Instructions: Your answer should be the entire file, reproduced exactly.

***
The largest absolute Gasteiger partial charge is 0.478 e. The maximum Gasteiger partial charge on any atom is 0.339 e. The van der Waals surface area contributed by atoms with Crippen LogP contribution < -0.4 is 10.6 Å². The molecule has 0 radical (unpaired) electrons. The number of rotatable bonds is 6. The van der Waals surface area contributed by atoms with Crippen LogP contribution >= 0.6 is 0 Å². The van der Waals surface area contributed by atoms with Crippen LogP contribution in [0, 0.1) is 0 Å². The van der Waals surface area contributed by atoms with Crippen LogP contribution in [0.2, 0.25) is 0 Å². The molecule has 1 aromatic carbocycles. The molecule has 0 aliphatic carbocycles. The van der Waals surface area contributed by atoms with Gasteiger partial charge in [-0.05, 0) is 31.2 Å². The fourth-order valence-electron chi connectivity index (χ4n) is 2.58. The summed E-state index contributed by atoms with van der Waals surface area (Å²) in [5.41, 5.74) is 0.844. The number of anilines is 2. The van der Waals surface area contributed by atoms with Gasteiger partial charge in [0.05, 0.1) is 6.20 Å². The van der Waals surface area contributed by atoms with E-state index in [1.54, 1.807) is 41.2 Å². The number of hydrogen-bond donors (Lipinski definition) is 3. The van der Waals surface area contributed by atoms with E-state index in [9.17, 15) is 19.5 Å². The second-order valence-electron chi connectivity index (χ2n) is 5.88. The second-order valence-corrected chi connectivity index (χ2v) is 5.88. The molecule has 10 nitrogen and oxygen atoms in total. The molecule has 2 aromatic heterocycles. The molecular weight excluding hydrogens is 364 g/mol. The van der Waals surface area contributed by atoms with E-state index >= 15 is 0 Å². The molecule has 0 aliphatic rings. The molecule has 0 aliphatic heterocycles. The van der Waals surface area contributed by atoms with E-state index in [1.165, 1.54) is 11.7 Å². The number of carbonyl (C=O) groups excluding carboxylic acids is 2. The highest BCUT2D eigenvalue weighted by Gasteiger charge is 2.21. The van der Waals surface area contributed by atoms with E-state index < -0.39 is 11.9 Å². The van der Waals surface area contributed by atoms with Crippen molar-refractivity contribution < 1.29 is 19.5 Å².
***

The largest absolute Gasteiger partial charge is 0.478 e. The maximum Gasteiger partial charge on any atom is 0.339 e. The van der Waals surface area contributed by atoms with Crippen LogP contribution < -0.4 is 10.6 Å². The molecule has 0 radical (unpaired) electrons. The number of rotatable bonds is 6. The van der Waals surface area contributed by atoms with Crippen LogP contribution >= 0.6 is 0 Å². The van der Waals surface area contributed by atoms with Crippen LogP contribution in [0, 0.1) is 0 Å². The van der Waals surface area contributed by atoms with Crippen LogP contribution in [0.2, 0.25) is 0 Å². The molecule has 1 aromatic carbocycles. The molecule has 0 aliphatic carbocycles. The van der Waals surface area contributed by atoms with Gasteiger partial charge in [-0.05, 0) is 31.2 Å². The fourth-order valence-electron chi connectivity index (χ4n) is 2.58. The summed E-state index contributed by atoms with van der Waals surface area (Å²) in [5.41, 5.74) is 0.844. The number of anilines is 2. The van der Waals surface area contributed by atoms with Gasteiger partial charge in [0.05, 0.1) is 6.20 Å². The van der Waals surface area contributed by atoms with E-state index in [1.54, 1.807) is 41.2 Å². The number of hydrogen-bond donors (Lipinski definition) is 3. The van der Waals surface area contributed by atoms with E-state index in [9.17, 15) is 19.5 Å². The second-order valence-electron chi connectivity index (χ2n) is 5.88. The second-order valence-corrected chi connectivity index (χ2v) is 5.88. The molecule has 10 nitrogen and oxygen atoms in total. The molecule has 2 aromatic heterocycles. The molecular weight excluding hydrogens is 364 g/mol. The van der Waals surface area contributed by atoms with E-state index >= 15 is 0 Å². The molecule has 0 aliphatic rings. The molecule has 0 aliphatic heterocycles. The van der Waals surface area contributed by atoms with E-state index in [1.165, 1.54) is 11.7 Å². The number of carbonyl (C=O) groups excluding carboxylic acids is 2. The highest BCUT2D eigenvalue weighted by Gasteiger charge is 2.21. The van der Waals surface area contributed by atoms with E-state index < -0.39 is 11.9 Å². The van der Waals surface area contributed by atoms with Crippen molar-refractivity contribution < 1.29 is 19.5 Å².